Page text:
Please feel free to make a copy of the vise and share the plans. I used Douglas fir for the entire vise, though I wish that I had used maple for the jaws, maple might absorb some of the filing vibrations.

I like this vise in that it brings the saw almost up to chest level, I'm glad that I made it.

Thursday, January 10, 2013

Advice for Beginning Woodworkers

Much can be accomplished with saw, hammer and rule, and the third of these even is not essential.

Bernard Jones, The Complete Woodworker

Table saw and sliding compound miter saw. Yes, I still use them, they work.

A recent posting on The Offcut about how many tools a person should have in their tool box has given me reason to mull over my career as a carpenter. When I was a full-time framing and finish carpenter I had close to $5000 worth of power and hand tools in the back of my ’84 Chevy pickup truck. The tools I used were tough, dependable and increased my efficiency-in the world of construction making money for the contractor was all that mattered. It was hard, brutal work, I remember the physical and verbal abuse I had to endure on the job site from my supervisor, co-workers and contractor. I put up with it because I wanted to be a carpenter and I became a cracker jack one, but when I finally did walk away from that life I was very happy. The historic preservation carpenter job I have now is very laid back, there isn’t any production work to speak of and I don’t have to supply my own tools.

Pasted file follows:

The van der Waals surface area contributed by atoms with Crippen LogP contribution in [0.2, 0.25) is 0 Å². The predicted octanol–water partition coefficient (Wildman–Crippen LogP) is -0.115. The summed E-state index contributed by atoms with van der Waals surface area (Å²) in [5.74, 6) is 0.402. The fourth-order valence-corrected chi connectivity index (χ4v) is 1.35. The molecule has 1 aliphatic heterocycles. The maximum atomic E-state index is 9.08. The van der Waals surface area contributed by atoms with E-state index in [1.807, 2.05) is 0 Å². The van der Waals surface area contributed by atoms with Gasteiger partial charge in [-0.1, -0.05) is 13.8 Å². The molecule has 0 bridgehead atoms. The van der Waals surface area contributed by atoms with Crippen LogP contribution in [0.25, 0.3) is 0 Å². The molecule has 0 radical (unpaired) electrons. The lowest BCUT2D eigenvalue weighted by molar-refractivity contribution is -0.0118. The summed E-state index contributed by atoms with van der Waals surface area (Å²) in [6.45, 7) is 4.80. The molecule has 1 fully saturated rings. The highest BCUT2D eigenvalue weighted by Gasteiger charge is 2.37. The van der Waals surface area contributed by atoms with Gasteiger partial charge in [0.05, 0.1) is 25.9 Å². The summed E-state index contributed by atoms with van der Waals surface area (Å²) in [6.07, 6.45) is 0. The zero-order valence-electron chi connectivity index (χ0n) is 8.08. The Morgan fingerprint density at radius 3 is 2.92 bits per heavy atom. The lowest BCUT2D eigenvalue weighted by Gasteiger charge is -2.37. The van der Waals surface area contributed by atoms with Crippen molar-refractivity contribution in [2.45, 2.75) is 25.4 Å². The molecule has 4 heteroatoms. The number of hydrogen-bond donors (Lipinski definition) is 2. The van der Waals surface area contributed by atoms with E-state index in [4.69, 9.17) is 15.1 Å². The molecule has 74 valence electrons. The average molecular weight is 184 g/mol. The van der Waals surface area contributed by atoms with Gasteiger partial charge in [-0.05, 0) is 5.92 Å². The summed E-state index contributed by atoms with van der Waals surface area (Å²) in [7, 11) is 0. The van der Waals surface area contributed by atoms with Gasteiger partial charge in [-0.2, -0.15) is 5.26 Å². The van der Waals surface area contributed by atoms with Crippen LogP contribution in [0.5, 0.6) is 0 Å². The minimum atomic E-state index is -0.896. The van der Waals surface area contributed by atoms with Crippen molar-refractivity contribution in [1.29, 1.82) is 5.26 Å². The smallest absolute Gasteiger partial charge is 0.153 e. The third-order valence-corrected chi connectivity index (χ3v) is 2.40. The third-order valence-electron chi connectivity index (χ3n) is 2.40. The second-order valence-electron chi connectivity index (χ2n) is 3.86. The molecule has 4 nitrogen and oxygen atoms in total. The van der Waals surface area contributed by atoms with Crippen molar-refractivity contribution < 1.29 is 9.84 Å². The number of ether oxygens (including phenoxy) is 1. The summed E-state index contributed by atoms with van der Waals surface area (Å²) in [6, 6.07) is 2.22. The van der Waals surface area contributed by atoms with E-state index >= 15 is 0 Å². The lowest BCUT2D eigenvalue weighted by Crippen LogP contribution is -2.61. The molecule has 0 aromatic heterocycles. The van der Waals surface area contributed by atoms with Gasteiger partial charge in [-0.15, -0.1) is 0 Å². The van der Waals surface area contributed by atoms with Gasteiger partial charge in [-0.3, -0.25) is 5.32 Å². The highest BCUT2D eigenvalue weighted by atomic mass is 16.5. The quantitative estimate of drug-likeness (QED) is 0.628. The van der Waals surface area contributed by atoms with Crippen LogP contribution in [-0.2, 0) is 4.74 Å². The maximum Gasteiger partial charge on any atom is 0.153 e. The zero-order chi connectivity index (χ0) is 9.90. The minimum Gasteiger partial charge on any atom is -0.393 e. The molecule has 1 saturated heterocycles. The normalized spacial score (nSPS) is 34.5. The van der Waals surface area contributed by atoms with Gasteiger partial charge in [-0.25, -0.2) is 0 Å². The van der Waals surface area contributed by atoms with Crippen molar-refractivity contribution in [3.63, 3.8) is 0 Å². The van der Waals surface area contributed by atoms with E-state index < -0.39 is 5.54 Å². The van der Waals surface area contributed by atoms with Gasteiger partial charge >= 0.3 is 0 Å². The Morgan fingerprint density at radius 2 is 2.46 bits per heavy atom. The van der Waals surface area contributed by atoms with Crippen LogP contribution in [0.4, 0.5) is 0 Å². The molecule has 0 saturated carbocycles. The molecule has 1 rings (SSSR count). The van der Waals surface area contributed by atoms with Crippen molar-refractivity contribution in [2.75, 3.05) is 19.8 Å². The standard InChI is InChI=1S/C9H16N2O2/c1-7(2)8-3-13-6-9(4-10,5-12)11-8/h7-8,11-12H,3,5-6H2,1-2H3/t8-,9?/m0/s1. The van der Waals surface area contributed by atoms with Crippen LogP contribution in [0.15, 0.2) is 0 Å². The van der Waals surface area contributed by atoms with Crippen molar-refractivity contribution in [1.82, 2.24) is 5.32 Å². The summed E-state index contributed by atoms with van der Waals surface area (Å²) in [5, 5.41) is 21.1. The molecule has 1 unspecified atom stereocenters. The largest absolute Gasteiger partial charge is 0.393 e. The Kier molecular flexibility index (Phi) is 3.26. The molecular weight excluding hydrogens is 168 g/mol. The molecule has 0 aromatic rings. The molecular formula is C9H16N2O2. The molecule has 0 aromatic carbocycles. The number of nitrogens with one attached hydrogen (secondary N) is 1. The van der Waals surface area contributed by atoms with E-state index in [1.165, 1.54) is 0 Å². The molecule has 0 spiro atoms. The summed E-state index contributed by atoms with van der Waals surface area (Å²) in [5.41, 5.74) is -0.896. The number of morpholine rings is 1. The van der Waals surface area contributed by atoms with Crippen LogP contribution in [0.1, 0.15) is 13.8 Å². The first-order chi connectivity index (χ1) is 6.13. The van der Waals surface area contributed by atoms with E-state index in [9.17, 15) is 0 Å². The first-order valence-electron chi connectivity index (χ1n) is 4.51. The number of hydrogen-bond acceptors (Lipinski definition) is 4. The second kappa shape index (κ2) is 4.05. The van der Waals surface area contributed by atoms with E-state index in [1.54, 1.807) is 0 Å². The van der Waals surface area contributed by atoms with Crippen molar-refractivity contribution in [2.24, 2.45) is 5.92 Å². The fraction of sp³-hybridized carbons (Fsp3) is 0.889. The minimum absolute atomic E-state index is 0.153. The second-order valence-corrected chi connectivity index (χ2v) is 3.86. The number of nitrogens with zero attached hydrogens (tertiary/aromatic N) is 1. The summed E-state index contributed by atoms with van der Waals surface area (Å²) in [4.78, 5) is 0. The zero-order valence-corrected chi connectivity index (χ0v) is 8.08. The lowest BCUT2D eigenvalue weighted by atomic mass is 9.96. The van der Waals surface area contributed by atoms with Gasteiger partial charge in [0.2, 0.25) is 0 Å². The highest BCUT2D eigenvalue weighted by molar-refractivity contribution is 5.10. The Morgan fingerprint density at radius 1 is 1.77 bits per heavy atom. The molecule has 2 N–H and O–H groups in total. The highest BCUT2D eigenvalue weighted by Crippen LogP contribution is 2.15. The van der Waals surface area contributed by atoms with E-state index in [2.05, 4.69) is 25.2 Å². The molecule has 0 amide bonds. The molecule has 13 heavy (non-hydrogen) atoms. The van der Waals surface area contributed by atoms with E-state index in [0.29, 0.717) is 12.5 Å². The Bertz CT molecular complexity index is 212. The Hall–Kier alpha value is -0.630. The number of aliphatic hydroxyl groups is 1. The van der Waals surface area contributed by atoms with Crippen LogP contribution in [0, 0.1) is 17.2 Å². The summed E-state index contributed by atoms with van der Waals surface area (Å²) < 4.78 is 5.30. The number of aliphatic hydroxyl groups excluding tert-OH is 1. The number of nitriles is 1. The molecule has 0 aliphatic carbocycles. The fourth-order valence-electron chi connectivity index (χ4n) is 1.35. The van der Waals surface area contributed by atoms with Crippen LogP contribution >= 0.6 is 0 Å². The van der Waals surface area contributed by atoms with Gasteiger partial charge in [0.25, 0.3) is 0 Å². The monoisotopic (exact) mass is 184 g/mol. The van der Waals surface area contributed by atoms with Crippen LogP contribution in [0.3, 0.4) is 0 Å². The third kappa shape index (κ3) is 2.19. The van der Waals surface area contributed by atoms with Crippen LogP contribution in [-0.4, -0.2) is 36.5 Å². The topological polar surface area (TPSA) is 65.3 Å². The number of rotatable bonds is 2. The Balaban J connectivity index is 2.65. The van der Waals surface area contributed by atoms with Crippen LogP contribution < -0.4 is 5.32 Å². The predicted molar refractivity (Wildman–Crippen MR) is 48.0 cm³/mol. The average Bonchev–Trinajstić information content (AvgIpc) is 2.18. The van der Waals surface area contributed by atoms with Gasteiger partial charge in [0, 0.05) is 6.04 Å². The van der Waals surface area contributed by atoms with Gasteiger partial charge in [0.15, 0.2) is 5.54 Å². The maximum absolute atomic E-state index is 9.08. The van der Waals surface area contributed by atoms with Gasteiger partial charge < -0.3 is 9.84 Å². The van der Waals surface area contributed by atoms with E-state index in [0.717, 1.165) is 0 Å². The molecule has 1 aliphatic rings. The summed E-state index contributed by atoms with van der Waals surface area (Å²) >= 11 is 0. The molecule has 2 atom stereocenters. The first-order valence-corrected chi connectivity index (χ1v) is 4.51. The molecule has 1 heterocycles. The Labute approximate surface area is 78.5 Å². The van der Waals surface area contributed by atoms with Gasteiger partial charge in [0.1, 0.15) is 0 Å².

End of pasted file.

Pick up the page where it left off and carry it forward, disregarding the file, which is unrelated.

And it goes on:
Slick, drawknives, a Monkey Wards chrome vanadium hammer, a handmade gauge for making out shingle bolts and a full tool chest.

If you love woodworking and love what you make you are on the right course. Be passionate about it. If you are just starting out in woodworking and are not sure what it is that you want to make, then by all means sample, sample, sample many different things, don’t be afraid to try something new. After a while you will figure out what it is you want to focus on. I grew up with traditional woodworking, it fascinated me so much that I had to explore as much of it as humanly possible. Seven, eight years ago, though, I realized that I wanted to focus on guitar making, which right now for me means just making and selling guitars.